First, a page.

Monday, April 20, 2009

"Just 15 of the world's biggest ships may now emit as much pollution as all the world's 760m cars"

Please click on the title to get to the article or the link at the bottom of the article.

All pollution counts. Sometimes one is not aware how many different areas pollution can come from. Who would think shipping could contribute in such a major way? If you live near a factory you can see the smokestack. Who sees the ships at sea? Please read on.

"Just 15 of the world's biggest ships may now emit as much pollution as all the world's 760m cars"

by Michael Graham Richard, Gatineau, Canada on 04.14.09

Holy Cr...The Guardian has a pretty shocking piece about giant cargo ships and the pollution they emit. The title of this post is a line from "confidential data from maritime industry insiders", and according to them, the low-grade ship bunker fuel that powers cargo ships has up to 2,000 times the sulphur content of diesel fuel used in US, and European automobiles and emission control is practically non-existent.

We already wrote about some studies by the National Oceanic and Atmospheric Administration and the University of Colorado, Boulder, that showed that cargo ships emitted about as much air pollution as half the world's cars, and that sounded like a lot, but if the Guardian is right, this was widely over-optimistic.

What Should be Done to Clean Up Cargo Ships?
It can be very hard to regulate anything in international waters, but studies show that buffer zones in territorial waters could help. The US EPA says that a buffer that could be in place by next year could "save 8,000 lives a year with new air quality standards cutting sulphur in fuel by 98%, particulate matter by 85% and nitrogen oxide emissions by 80%."

Something similar could be done in around Europe, where some of the busiest shipping lanes in the world are.
But as TreeHugger writer John Laumer pointed out, this probably would only shift the problem around. The most polluting cargo ships would then be sent to developing nation shipping lanes and air-pollution in the poorest countries - which already have it bad - could actually increase.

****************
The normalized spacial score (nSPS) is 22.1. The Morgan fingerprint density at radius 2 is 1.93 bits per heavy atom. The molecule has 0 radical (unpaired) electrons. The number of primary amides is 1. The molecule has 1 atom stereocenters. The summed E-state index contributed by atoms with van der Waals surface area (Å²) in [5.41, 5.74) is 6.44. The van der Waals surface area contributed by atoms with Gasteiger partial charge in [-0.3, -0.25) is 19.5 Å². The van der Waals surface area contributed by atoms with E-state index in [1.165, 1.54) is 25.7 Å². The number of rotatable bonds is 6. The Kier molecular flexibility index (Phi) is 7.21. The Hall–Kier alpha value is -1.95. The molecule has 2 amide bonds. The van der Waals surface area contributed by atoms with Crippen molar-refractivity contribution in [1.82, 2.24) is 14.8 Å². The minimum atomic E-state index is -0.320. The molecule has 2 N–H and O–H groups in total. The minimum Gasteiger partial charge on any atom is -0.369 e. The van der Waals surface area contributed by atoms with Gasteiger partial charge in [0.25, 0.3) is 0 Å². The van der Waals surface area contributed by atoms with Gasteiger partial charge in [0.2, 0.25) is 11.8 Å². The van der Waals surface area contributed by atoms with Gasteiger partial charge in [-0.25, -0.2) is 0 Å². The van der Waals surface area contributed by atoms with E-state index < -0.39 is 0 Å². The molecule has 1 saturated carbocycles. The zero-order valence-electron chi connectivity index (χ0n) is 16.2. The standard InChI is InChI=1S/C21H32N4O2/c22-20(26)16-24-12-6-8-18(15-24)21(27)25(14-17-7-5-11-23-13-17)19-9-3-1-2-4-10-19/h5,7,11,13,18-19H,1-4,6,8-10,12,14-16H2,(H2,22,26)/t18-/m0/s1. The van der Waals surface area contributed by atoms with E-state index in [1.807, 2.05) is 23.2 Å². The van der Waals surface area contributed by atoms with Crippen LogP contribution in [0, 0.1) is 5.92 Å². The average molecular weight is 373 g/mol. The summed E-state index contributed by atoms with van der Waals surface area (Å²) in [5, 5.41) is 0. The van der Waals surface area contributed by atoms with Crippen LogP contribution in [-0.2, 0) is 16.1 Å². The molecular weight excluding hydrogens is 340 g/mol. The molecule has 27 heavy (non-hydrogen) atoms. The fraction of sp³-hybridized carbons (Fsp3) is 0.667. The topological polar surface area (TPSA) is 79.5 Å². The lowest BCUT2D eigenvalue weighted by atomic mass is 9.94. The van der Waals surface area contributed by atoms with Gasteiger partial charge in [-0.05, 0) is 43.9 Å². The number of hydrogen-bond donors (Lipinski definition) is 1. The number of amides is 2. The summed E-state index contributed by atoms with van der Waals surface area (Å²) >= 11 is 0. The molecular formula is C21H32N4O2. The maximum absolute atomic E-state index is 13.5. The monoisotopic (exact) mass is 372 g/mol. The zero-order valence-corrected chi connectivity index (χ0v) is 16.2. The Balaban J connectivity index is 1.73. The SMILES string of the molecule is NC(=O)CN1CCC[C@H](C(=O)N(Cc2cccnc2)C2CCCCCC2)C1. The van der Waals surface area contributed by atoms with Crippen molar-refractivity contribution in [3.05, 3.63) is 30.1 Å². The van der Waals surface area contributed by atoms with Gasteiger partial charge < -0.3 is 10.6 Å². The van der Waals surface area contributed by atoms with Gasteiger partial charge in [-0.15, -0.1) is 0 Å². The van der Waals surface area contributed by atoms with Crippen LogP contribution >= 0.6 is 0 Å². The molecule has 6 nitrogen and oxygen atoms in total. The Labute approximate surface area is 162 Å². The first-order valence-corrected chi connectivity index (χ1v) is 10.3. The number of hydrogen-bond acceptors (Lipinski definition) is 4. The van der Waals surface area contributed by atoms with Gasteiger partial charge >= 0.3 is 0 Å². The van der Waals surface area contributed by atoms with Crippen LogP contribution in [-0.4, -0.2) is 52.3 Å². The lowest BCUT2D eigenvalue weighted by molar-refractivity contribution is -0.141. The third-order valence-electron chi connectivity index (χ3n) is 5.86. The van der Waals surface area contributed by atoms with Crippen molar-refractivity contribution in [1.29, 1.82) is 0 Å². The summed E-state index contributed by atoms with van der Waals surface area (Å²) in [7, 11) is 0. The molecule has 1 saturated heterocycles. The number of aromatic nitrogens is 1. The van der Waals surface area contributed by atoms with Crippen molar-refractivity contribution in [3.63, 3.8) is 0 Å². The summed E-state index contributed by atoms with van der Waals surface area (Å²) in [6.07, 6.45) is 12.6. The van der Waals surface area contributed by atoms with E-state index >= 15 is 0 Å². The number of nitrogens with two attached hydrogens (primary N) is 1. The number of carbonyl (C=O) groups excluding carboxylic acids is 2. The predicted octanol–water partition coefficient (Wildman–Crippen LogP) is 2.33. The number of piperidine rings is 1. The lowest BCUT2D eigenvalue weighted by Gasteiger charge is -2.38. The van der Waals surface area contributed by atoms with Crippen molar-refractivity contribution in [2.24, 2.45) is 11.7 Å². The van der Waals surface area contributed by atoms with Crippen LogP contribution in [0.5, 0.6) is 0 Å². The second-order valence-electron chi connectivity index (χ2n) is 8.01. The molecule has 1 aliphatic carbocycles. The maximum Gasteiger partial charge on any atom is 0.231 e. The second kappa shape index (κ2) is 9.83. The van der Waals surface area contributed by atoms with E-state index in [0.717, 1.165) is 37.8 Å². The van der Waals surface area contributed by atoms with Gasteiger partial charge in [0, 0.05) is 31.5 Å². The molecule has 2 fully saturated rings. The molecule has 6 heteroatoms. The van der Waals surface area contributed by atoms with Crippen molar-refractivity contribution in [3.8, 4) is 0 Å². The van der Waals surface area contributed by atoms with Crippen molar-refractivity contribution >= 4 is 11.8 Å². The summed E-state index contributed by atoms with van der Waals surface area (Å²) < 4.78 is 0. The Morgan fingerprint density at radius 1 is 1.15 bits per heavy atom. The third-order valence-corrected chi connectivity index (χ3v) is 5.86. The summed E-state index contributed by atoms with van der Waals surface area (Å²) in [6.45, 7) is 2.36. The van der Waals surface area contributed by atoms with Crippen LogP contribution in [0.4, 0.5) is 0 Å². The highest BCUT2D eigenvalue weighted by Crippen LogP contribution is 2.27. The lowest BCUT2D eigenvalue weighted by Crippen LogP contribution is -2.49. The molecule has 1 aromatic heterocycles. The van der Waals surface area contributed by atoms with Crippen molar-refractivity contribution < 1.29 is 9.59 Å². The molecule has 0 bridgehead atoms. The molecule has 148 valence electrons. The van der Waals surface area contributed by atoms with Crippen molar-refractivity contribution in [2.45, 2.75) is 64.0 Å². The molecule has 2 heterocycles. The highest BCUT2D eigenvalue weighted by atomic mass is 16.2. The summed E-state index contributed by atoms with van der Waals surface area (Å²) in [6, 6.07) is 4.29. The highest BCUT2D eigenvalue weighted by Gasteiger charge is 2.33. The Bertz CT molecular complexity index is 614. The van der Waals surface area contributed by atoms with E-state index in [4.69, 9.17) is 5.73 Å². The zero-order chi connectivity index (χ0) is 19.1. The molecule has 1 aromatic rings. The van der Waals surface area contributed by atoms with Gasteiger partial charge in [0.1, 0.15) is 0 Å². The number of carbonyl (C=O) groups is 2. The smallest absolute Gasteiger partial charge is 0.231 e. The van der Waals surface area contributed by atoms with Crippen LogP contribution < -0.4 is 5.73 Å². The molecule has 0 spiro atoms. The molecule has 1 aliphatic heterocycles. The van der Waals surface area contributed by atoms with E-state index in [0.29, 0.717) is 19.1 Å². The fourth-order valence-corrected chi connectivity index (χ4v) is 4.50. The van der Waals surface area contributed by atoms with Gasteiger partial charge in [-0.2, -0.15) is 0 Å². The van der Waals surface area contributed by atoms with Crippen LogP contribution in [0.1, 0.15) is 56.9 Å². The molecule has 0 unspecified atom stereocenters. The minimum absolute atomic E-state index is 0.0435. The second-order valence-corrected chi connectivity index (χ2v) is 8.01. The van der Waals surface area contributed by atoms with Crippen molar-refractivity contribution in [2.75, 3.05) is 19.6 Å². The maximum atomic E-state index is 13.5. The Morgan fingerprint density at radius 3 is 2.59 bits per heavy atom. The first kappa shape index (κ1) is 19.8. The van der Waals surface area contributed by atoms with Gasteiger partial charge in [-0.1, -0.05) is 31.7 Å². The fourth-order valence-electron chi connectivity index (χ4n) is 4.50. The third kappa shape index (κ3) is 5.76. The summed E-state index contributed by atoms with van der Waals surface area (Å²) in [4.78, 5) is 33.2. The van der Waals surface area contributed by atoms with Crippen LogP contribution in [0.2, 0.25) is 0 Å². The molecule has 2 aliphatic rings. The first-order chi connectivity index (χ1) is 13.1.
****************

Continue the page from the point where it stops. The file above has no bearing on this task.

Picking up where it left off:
A potential solution might be a global treaty through the UN, but even that has downsides... But something will need to be done, because if the Guardian's sources are correct, the current situation is simply ridiculous. Cargo ships will need clean fuel, better emission controls, and they will need to use the power of the wind and sun.

Shipping by numbers
The world's biggest container ships have 109,000 horsepower engines which weigh 2,300 tons.

Each ship expects to operate 24hrs a day for about 280 days a year

There are 90,000 ocean-going cargo ships

Shipping is responsible for 18-30% of all the world's nitrogen oxide (NOx) pollution and 9% of the global sulphur oxide (SOx) pollution.

One large ship can generate about 5,000 tonnes of sulphur oxide (SOx) pollution in a year

70% of all ship emissions are within 400km of land.

85% of all ship pollution is in the northern hemisphere.

Shipping is responsible for 3.5% to 4% of all climate change emissions

Here we can see that the primary concern with shipping is air-pollution ("US academic research which showed that pollution from the world's 90,000 cargo ships leads to 60,000 deaths a year in the US alone and costs up to $330bn per year in health costs from lung and heart diseases"). It does contribute significantly to global warming, but about 5-6 times less than land-based transportation.

Via The Guardian
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